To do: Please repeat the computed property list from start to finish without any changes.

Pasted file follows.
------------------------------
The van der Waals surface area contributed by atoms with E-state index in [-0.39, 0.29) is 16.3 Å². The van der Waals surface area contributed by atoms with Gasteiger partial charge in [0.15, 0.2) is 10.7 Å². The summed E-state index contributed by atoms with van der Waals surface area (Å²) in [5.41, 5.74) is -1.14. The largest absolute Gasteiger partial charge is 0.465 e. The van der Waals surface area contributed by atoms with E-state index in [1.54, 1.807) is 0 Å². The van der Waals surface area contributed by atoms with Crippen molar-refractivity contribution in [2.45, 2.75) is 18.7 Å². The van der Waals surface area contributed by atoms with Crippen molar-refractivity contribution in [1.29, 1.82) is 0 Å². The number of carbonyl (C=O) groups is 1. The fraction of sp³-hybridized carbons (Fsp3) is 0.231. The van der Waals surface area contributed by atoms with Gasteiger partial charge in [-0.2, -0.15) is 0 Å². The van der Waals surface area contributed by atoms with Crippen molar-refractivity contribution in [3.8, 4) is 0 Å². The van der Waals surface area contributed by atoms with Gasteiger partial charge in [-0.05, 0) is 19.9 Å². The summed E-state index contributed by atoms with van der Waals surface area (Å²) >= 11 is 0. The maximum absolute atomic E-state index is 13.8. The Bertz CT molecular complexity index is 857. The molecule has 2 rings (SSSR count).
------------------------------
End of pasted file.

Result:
The van der Waals surface area contributed by atoms with E-state index in [-0.39, 0.29) is 16.3 Å². The van der Waals surface area contributed by atoms with Gasteiger partial charge in [0.15, 0.2) is 10.7 Å². The summed E-state index contributed by atoms with van der Waals surface area (Å²) in [5.41, 5.74) is -1.14. The largest absolute Gasteiger partial charge is 0.465 e. The van der Waals surface area contributed by atoms with E-state index in [1.54, 1.807) is 0 Å². The van der Waals surface area contributed by atoms with Crippen molar-refractivity contribution in [2.45, 2.75) is 18.7 Å². The van der Waals surface area contributed by atoms with Crippen molar-refractivity contribution in [1.29, 1.82) is 0 Å². The number of carbonyl (C=O) groups is 1. The fraction of sp³-hybridized carbons (Fsp3) is 0.231. The van der Waals surface area contributed by atoms with Gasteiger partial charge in [-0.2, -0.15) is 0 Å². The van der Waals surface area contributed by atoms with Crippen molar-refractivity contribution in [3.8, 4) is 0 Å². The van der Waals surface area contributed by atoms with Gasteiger partial charge in [-0.05, 0) is 19.9 Å². The summed E-state index contributed by atoms with van der Waals surface area (Å²) >= 11 is 0. The maximum absolute atomic E-state index is 13.8. The Bertz CT molecular complexity index is 857. The molecule has 2 rings (SSSR count).